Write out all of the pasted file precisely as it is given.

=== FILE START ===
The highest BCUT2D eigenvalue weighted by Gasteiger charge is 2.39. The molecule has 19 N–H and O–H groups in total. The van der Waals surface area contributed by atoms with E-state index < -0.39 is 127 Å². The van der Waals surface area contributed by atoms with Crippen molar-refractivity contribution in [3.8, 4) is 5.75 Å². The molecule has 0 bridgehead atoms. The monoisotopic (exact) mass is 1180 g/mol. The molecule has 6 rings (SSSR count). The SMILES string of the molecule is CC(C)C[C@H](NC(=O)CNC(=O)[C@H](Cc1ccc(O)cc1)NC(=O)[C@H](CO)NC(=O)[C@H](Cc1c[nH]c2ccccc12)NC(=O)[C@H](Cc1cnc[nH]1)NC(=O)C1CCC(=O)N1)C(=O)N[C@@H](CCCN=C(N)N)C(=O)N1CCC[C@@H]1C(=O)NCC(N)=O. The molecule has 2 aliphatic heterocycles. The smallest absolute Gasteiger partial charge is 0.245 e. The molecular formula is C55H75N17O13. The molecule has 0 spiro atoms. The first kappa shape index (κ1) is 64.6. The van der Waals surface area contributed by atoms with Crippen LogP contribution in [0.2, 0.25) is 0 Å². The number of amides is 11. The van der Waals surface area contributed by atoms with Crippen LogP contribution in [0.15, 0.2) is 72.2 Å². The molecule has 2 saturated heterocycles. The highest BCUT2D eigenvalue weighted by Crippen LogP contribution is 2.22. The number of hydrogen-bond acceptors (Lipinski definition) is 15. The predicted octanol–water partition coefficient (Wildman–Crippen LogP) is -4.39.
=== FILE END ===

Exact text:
The highest BCUT2D eigenvalue weighted by Gasteiger charge is 2.39. The molecule has 19 N–H and O–H groups in total. The van der Waals surface area contributed by atoms with E-state index < -0.39 is 127 Å². The van der Waals surface area contributed by atoms with Crippen molar-refractivity contribution in [3.8, 4) is 5.75 Å². The molecule has 0 bridgehead atoms. The monoisotopic (exact) mass is 1180 g/mol. The molecule has 6 rings (SSSR count). The SMILES string of the molecule is CC(C)C[C@H](NC(=O)CNC(=O)[C@H](Cc1ccc(O)cc1)NC(=O)[C@H](CO)NC(=O)[C@H](Cc1c[nH]c2ccccc12)NC(=O)[C@H](Cc1cnc[nH]1)NC(=O)C1CCC(=O)N1)C(=O)N[C@@H](CCCN=C(N)N)C(=O)N1CCC[C@@H]1C(=O)NCC(N)=O. The molecule has 2 aliphatic heterocycles. The smallest absolute Gasteiger partial charge is 0.245 e. The molecular formula is C55H75N17O13. The molecule has 0 spiro atoms. The first kappa shape index (κ1) is 64.6. The van der Waals surface area contributed by atoms with Crippen LogP contribution in [0.2, 0.25) is 0 Å². The number of amides is 11. The van der Waals surface area contributed by atoms with Crippen LogP contribution in [0.15, 0.2) is 72.2 Å². The molecule has 2 saturated heterocycles. The highest BCUT2D eigenvalue weighted by Crippen LogP contribution is 2.22. The number of hydrogen-bond acceptors (Lipinski definition) is 15. The predicted octanol–water partition coefficient (Wildman–Crippen LogP) is -4.39.